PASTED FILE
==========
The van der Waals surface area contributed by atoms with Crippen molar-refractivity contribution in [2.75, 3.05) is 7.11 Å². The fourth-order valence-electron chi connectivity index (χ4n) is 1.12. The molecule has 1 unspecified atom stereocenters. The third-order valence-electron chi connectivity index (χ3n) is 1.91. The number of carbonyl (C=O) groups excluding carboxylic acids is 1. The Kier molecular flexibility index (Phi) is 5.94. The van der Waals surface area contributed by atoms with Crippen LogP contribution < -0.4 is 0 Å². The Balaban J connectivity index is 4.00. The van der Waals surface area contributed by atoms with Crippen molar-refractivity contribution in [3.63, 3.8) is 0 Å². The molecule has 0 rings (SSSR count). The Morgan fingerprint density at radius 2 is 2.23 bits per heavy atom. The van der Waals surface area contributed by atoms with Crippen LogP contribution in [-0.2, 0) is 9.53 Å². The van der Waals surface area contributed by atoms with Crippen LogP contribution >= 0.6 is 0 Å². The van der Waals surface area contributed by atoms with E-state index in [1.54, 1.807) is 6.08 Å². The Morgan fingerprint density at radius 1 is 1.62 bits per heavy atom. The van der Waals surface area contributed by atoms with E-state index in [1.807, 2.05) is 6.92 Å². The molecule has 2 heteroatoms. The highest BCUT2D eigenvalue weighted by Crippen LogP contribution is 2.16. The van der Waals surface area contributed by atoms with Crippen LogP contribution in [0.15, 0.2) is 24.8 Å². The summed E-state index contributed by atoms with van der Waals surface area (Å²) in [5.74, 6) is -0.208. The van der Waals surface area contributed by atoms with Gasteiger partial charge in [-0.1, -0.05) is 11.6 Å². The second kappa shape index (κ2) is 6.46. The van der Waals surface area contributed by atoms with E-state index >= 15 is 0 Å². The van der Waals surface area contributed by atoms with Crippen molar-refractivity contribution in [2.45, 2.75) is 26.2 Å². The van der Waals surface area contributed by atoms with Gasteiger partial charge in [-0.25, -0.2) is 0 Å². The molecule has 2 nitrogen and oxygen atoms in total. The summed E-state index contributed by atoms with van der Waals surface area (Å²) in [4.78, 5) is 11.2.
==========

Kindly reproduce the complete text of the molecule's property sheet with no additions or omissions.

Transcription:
The van der Waals surface area contributed by atoms with Crippen molar-refractivity contribution in [2.75, 3.05) is 7.11 Å². The fourth-order valence-electron chi connectivity index (χ4n) is 1.12. The molecule has 1 unspecified atom stereocenters. The third-order valence-electron chi connectivity index (χ3n) is 1.91. The number of carbonyl (C=O) groups excluding carboxylic acids is 1. The Kier molecular flexibility index (Phi) is 5.94. The van der Waals surface area contributed by atoms with Crippen LogP contribution < -0.4 is 0 Å². The Balaban J connectivity index is 4.00. The van der Waals surface area contributed by atoms with Crippen molar-refractivity contribution in [3.63, 3.8) is 0 Å². The molecule has 0 rings (SSSR count). The Morgan fingerprint density at radius 2 is 2.23 bits per heavy atom. The van der Waals surface area contributed by atoms with Crippen LogP contribution in [-0.2, 0) is 9.53 Å². The van der Waals surface area contributed by atoms with Crippen LogP contribution >= 0.6 is 0 Å². The van der Waals surface area contributed by atoms with E-state index in [1.54, 1.807) is 6.08 Å². The Morgan fingerprint density at radius 1 is 1.62 bits per heavy atom. The van der Waals surface area contributed by atoms with E-state index in [1.807, 2.05) is 6.92 Å². The molecule has 2 heteroatoms. The highest BCUT2D eigenvalue weighted by Crippen LogP contribution is 2.16. The van der Waals surface area contributed by atoms with Crippen LogP contribution in [0.15, 0.2) is 24.8 Å². The summed E-state index contributed by atoms with van der Waals surface area (Å²) in [5.74, 6) is -0.208. The van der Waals surface area contributed by atoms with Gasteiger partial charge in [-0.1, -0.05) is 11.6 Å². The second kappa shape index (κ2) is 6.46. The van der Waals surface area contributed by atoms with E-state index >= 15 is 0 Å². The van der Waals surface area contributed by atoms with Crippen molar-refractivity contribution in [2.45, 2.75) is 26.2 Å². The van der Waals surface area contributed by atoms with Gasteiger partial charge in [-0.25, -0.2) is 0 Å². The molecule has 2 nitrogen and oxygen atoms in total. The summed E-state index contributed by atoms with van der Waals surface area (Å²) in [4.78, 5) is 11.2.